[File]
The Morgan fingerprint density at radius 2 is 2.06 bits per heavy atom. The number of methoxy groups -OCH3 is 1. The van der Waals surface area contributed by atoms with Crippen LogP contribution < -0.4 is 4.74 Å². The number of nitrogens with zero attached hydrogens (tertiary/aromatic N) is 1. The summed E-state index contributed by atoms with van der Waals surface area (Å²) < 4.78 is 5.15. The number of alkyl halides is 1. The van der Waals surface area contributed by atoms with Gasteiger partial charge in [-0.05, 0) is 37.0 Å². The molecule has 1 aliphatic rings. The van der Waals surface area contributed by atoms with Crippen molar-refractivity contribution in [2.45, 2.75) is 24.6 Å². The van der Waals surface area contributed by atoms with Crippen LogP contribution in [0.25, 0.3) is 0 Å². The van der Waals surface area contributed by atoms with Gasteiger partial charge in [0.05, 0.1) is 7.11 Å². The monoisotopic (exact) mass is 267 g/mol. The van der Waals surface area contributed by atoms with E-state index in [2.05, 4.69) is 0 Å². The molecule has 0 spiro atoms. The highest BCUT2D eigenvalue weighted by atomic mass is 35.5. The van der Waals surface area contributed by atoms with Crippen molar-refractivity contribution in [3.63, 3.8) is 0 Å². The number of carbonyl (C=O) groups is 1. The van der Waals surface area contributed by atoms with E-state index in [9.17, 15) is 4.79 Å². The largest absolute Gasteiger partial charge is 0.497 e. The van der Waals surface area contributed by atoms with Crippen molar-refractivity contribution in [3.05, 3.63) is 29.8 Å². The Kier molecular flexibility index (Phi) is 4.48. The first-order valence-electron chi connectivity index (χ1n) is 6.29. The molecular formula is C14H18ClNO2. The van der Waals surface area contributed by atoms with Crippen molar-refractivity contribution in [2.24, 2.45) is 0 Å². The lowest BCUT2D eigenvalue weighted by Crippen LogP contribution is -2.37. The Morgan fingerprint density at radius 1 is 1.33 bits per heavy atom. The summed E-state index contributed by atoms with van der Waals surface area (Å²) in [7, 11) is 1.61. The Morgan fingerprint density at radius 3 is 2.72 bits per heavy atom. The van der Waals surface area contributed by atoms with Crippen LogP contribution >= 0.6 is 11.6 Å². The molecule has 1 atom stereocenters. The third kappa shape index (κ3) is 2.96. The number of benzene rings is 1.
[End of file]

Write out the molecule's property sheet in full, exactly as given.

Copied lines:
The Morgan fingerprint density at radius 2 is 2.06 bits per heavy atom. The number of methoxy groups -OCH3 is 1. The van der Waals surface area contributed by atoms with Crippen LogP contribution < -0.4 is 4.74 Å². The number of nitrogens with zero attached hydrogens (tertiary/aromatic N) is 1. The summed E-state index contributed by atoms with van der Waals surface area (Å²) < 4.78 is 5.15. The number of alkyl halides is 1. The van der Waals surface area contributed by atoms with Gasteiger partial charge in [-0.05, 0) is 37.0 Å². The molecule has 1 aliphatic rings. The van der Waals surface area contributed by atoms with Crippen molar-refractivity contribution in [2.45, 2.75) is 24.6 Å². The van der Waals surface area contributed by atoms with Crippen LogP contribution in [0.25, 0.3) is 0 Å². The van der Waals surface area contributed by atoms with Gasteiger partial charge in [0.05, 0.1) is 7.11 Å². The monoisotopic (exact) mass is 267 g/mol. The van der Waals surface area contributed by atoms with E-state index in [2.05, 4.69) is 0 Å². The molecule has 0 spiro atoms. The highest BCUT2D eigenvalue weighted by atomic mass is 35.5. The van der Waals surface area contributed by atoms with Crippen molar-refractivity contribution in [3.63, 3.8) is 0 Å². The number of carbonyl (C=O) groups is 1. The van der Waals surface area contributed by atoms with E-state index in [9.17, 15) is 4.79 Å². The largest absolute Gasteiger partial charge is 0.497 e. The van der Waals surface area contributed by atoms with Crippen molar-refractivity contribution in [3.05, 3.63) is 29.8 Å². The Kier molecular flexibility index (Phi) is 4.48. The first-order valence-electron chi connectivity index (χ1n) is 6.29. The molecular formula is C14H18ClNO2. The van der Waals surface area contributed by atoms with Crippen molar-refractivity contribution in [2.24, 2.45) is 0 Å². The lowest BCUT2D eigenvalue weighted by Crippen LogP contribution is -2.37. The Morgan fingerprint density at radius 1 is 1.33 bits per heavy atom. The summed E-state index contributed by atoms with van der Waals surface area (Å²) in [7, 11) is 1.61. The Morgan fingerprint density at radius 3 is 2.72 bits per heavy atom. The van der Waals surface area contributed by atoms with Crippen LogP contribution >= 0.6 is 11.6 Å². The molecule has 1 atom stereocenters. The third kappa shape index (κ3) is 2.96. The number of benzene rings is 1.